Verse 27

Mark 8:27. ἐν τῇ ὁδῷ, on the way) He held pious discourse whilst on the way.


Verse 31

Mark 8:31. τὸν υἱὸν τοῦ ἀνθρώπου, the Son of Man) He calls Himself by an humble title: after the resurrection, He says, Christ ought to have suffered; Luke 24:26.— ἀποδοκιμασθῆναι, to be rejected) For they [the elders, etc.] denied that which Peter, Mark 8:29, had confessed; ch. Mark 14:63-64.


Verse 32

Mark 8:32. παῤῥησίᾳ, freely [openly]) Heretofore He had only in an indirect manner indicated it, Luke 4:23.— τὸν) τοῦτον.


Verse 32-33

Mark 8:32-33. ἐπιτιμᾶνἐπετίμησε, to rebuke—rebuked) Peter, whilst he rebukes, earns a rebuke himself. The same verb occurs, Mark 8:30, ἐπετίμησεν.


Verse 33

[33. τοὺς μαθητὰς αὐτοῦ, His disciples) who might have been very quickly carried away by Peter’s objection, so as to embrace views merely human.—V. g.]


Verse 34

Mark 8:34. τὸν ὄχλον σὺν τοῖς μαθηταῖς, the multitude with His disciples) The doctrine here taught was true catholic doctrine [which is even inculcated upon the crowd, who were not yet quite distinctly instructed as to Jesus being the Messiah.—V. g.].— ἀκολουθεῖτω, let him follow) in the death of the cross.


Verse 35

Mark 8:35. καὶ τοῦ εὐαγγελίου, and of the Gospel) So, and of My words, Mark 8:38. [Especially those concerning the cross.—V. g.]


Verse 38

Mark 8:38. ἐπαισχυνθῇ, shall be ashamed) in words and deeds. [It is by the undaunted confession of Christ itself that His own life is brought into danger.—V. g.]— ΄ε υἱὸς τοῦ ἀνθρώπου, Me—the Son of Man) concerning the present time, He speaks in the first person [Me]; concerning the future, in the third [the Son of Man. λόγους, words) of the cross [which carry with them the need of taking up a cross). The plural implies, that one may confess Christ in general, and yet be ashamed of this or that word, this or that saying of His; for instance, Matthew 5 This kind of shame must also be overcome.— ἐν τῇ γενεᾷ ταύτῃ in this generation) To this there stands in antithesis the general assembly of the last day, which is spoken of presently after.— τῇ μοιχαλίδι καὶ ἁμαρτωλῷ, this adulterous and sinful) which, as an adulteress, despises Christ:(2) as sinful, despises His words: and in consequence throws out in the way of those who confess Him all kinds of threats and promises. Such a crowd ought to be altogether despised. Who need fear them?—who regard them?— υἱὸς ἀνθρώπου, the Son of Man) He had just now said, Me and My words, not the Son of Man and His words; but now He does not say, I, but the Son of Man, which appellation has a peculiar connection with His glorious and visible Advent. Luke 9:26.— ἐπαισχυνθήσεται, shall regard as an object of shame) with good reason: and so shall not acknowledge as His, but shall put away from Him.— τοῦ πατρὸς, the Father) Therefore His glory is, as of the Only-begotten of the Father, John 1:14.— μετὰ τῶν ἀγγέλων τῶν ἁγίων) This is the Greek reading, and that of the Goth. Version, etc. See App. Crit. Ed. ii. on this passage. O what shame! To be regarded as an object of shame in the presence of God the Father, of Christ, and of angels!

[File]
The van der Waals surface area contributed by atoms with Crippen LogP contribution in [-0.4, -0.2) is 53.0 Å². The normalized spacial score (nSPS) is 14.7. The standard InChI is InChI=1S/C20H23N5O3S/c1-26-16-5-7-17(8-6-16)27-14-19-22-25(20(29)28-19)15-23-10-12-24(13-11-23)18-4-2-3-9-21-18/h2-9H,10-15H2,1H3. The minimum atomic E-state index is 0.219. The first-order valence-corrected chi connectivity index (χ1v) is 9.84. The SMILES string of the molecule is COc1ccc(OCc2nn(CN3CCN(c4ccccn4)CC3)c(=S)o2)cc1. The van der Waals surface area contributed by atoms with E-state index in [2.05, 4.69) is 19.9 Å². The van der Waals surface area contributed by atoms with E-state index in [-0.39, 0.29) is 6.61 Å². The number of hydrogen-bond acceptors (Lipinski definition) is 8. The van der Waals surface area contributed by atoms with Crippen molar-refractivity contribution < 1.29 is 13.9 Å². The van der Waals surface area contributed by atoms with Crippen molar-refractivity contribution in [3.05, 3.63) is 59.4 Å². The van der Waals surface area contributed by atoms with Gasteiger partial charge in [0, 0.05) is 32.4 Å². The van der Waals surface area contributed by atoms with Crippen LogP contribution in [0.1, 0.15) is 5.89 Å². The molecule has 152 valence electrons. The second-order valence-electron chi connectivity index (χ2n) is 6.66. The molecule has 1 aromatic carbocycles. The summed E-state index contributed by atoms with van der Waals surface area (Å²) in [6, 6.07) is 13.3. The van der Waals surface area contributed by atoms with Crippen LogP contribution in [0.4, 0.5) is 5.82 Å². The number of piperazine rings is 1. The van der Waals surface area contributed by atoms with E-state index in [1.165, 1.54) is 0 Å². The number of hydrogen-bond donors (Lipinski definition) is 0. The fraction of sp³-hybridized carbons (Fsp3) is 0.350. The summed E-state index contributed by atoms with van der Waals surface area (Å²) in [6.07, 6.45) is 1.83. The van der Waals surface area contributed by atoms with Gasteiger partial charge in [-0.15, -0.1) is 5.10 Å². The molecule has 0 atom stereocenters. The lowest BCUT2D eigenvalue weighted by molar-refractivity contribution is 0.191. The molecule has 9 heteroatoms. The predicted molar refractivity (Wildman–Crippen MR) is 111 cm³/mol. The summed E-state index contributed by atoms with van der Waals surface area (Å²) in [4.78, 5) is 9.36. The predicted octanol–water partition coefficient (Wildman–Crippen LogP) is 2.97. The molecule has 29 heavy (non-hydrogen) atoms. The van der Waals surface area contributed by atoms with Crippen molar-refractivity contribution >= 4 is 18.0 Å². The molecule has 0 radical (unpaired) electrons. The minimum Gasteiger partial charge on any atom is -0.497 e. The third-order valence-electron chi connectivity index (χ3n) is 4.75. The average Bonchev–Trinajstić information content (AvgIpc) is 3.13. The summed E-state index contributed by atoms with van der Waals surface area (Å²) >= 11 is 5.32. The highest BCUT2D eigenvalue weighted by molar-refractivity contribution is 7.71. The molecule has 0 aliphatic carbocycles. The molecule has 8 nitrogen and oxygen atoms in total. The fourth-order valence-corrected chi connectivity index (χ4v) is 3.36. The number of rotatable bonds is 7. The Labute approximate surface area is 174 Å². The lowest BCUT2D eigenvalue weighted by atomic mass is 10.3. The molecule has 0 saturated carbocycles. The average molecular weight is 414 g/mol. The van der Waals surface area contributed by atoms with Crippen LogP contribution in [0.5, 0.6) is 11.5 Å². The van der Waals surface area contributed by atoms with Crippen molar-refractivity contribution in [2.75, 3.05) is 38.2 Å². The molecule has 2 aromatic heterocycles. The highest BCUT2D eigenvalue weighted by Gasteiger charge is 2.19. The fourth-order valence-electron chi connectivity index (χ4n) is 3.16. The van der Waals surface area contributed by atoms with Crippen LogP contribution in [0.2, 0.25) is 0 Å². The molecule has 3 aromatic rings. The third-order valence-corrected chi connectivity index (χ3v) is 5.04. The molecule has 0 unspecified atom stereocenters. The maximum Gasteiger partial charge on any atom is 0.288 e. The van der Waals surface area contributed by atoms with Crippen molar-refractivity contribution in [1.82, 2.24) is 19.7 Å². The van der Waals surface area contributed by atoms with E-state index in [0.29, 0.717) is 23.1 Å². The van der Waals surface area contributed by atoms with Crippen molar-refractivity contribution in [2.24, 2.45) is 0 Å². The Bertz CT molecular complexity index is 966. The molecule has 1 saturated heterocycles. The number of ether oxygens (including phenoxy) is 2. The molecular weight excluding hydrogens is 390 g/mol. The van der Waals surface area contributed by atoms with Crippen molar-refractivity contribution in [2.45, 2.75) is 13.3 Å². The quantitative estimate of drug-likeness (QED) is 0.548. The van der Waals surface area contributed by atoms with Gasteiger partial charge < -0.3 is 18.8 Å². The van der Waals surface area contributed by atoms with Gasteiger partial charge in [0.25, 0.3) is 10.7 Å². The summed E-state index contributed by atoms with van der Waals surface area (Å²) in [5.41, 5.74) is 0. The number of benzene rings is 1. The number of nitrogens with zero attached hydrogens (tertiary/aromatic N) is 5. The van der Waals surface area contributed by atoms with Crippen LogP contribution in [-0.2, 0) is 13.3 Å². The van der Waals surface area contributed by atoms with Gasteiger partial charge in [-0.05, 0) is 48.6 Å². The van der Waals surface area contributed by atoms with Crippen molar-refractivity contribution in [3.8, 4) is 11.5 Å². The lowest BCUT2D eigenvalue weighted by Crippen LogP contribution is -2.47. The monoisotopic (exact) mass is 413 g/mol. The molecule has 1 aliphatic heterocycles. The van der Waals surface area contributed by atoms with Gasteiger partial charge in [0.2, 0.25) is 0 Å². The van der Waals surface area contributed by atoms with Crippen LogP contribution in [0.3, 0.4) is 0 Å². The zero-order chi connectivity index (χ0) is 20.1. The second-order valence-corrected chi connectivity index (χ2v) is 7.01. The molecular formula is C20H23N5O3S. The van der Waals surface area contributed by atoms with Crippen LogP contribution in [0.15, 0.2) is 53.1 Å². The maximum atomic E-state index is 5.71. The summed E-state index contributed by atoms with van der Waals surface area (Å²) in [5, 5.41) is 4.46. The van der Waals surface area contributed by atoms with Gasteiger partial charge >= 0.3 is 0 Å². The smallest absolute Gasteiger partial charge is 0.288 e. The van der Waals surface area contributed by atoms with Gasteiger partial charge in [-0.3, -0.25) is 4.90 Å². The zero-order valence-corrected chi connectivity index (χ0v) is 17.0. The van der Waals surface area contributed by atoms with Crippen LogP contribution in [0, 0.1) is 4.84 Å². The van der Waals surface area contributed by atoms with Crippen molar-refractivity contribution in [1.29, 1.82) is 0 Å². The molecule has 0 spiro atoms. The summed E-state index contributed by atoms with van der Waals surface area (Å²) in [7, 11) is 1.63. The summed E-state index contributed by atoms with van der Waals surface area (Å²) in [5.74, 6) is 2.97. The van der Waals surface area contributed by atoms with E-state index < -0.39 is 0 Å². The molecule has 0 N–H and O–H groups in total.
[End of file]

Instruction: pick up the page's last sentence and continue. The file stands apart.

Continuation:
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Bibliography Information
Bengel, Johann Albrecht. "Commentary on Mark 8:4". Johann Albrecht Bengel's Gnomon of the New Testament. https://www.studylight.org/commentaries/jab/mark-8.html. 1897.

Lectionary Calendar
Thursday, December 12th, 2019
the Second Week of Advent